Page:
I am in Week 4 of Weight Watchers. Actually, I'm not a paying customer; I'm just along for the ride with Laura (though she hardly needs it, and I desperately do). Last week wasn't a good week - Noah's godparents sent home pasta twice (pasta with spaghetti sauce - she puts Italian sausages in her spaghetti sauce, mind you - and another night shrimp fettuccine Alfredo). But in spite of it, I've still lost 13 pounds in the first three weeks. I hope to do better this week, but I find I'm running headlong into my appetite.
Appetite is a bad thought. I don't have to eat as I do because I'm hungry. The reasons I eat as I do have nothing to do with my physical need or even the comfort of a spoiled stomach. Gluttony is a spiritual problem: It's finding solace in a means for communion with God, rather than in communion with God. And even the skinnies among us share in it. You don't have to look like me to struggle with gluttony. Saint John Climacus says,
"In our self-criticism we must refer particularly to the stomach, and indeed I wonder if anyone breaks free of this mistress before he dies.
Gluttony is hypocrisy of the stomach. Filled, it moans about scarcity; stuffed, and crammed, it wails about its hunger. ... Gluttony has a deceptive appearance: it eats moderately but wants to gobble everything at the same time. A stuffed belly produces fornication, while a mortified stomach leads to purity. The man who pets a lion may tame it, but the man who coddles the body makes it ravenous.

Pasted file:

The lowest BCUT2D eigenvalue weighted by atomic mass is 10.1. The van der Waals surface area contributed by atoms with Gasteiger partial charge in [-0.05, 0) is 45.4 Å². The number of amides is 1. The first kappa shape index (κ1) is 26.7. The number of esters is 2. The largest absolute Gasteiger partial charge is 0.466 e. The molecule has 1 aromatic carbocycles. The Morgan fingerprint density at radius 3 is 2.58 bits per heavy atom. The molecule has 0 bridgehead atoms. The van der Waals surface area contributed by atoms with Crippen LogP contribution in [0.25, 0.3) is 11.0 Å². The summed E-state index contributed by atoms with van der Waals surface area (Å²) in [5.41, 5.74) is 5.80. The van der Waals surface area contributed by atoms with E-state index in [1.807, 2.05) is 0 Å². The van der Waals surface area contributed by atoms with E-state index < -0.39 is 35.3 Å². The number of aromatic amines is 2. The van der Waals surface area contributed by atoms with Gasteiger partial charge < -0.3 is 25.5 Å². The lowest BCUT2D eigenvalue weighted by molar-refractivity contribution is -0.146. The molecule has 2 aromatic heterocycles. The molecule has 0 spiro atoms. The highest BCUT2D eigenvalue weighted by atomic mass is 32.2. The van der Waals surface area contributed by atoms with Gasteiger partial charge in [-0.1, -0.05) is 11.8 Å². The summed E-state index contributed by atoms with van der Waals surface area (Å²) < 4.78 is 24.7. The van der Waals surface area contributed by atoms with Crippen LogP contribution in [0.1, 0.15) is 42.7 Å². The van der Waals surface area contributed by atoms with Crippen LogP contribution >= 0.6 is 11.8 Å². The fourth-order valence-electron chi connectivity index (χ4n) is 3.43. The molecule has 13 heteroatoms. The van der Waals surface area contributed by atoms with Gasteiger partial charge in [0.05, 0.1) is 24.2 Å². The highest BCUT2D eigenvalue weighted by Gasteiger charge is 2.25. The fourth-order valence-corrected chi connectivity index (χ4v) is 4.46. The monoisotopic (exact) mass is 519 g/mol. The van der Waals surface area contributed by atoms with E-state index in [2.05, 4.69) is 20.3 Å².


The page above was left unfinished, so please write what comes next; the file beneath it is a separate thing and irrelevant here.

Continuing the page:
- The Ladder of Divine Ascent, Step 14, On Gluttony (my emphases)
And Saint Isaac of Syria says, "It is just as shameful for lovers of the flesh and the belly to search out spiritual things as it is for a harlot to discourse on chastity." This is what I love about the Church Fathers. When you need a good punch in the gut, they're happy to oblige. And most of us need the breath knocked out of us, every now and then, for our salvation. The added blessing of the Church Fathers is that it feels less personal when the guy's been dead for a thousand years. But back to the quote. Here I am, I write on spiritual disciplines, on ascesis, and I am a catechist at my parish and then Saint Isaac of Syria comes along and says that I'm no better than a harlot giving discourses on chastity. So where does that leave me? It makes me feel like saying, I can't do this - I'm a hypocrite. But that's not the answer - I don't think. The better answer, perhaps, is to recognize my hypocrisy, the reality of my situation - I am unqualified, but in my weakness, perhaps the Holy Spirit can reach someone.
Meanwhile I'm going forward with this business of taming my stomach and trying to squeeze more life out of my lifetime. I want to be an old man, surrounded by my grandchildren and great-grandchildren. I don't want to swing to the other extreme, into a cult of the body, but I do want to take my appetite by the horns and find peace through the struggle.
Pray for me.